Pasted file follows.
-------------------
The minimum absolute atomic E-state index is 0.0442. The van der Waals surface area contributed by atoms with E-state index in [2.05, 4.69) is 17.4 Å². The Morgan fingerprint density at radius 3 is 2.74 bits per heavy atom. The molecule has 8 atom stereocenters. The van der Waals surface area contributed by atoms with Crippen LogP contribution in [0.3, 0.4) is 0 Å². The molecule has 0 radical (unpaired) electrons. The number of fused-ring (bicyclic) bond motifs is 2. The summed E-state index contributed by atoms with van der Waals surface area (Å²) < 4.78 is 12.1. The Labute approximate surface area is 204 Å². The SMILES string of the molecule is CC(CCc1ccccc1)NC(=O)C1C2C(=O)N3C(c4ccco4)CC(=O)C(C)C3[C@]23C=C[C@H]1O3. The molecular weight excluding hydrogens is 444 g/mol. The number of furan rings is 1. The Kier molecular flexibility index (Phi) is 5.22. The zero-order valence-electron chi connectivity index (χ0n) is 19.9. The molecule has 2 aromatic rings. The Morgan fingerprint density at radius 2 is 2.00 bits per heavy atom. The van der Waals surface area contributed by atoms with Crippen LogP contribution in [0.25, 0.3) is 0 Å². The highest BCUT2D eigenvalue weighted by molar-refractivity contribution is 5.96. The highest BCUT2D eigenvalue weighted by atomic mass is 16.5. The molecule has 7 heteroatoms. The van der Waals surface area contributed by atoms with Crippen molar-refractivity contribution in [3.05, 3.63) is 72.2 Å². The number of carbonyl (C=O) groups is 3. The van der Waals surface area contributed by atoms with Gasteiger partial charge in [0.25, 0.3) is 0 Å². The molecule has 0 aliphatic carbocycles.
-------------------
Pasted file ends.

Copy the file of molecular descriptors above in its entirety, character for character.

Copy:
The minimum absolute atomic E-state index is 0.0442. The van der Waals surface area contributed by atoms with E-state index in [2.05, 4.69) is 17.4 Å². The Morgan fingerprint density at radius 3 is 2.74 bits per heavy atom. The molecule has 8 atom stereocenters. The van der Waals surface area contributed by atoms with Crippen LogP contribution in [0.3, 0.4) is 0 Å². The molecule has 0 radical (unpaired) electrons. The number of fused-ring (bicyclic) bond motifs is 2. The summed E-state index contributed by atoms with van der Waals surface area (Å²) < 4.78 is 12.1. The Labute approximate surface area is 204 Å². The SMILES string of the molecule is CC(CCc1ccccc1)NC(=O)C1C2C(=O)N3C(c4ccco4)CC(=O)C(C)C3[C@]23C=C[C@H]1O3. The molecular weight excluding hydrogens is 444 g/mol. The number of furan rings is 1. The Kier molecular flexibility index (Phi) is 5.22. The zero-order valence-electron chi connectivity index (χ0n) is 19.9. The molecule has 2 aromatic rings. The Morgan fingerprint density at radius 2 is 2.00 bits per heavy atom. The van der Waals surface area contributed by atoms with Crippen LogP contribution in [0.25, 0.3) is 0 Å². The highest BCUT2D eigenvalue weighted by molar-refractivity contribution is 5.96. The highest BCUT2D eigenvalue weighted by atomic mass is 16.5. The molecule has 7 heteroatoms. The van der Waals surface area contributed by atoms with Crippen molar-refractivity contribution in [3.05, 3.63) is 72.2 Å². The number of carbonyl (C=O) groups is 3. The van der Waals surface area contributed by atoms with Gasteiger partial charge in [0.25, 0.3) is 0 Å². The molecule has 0 aliphatic carbocycles.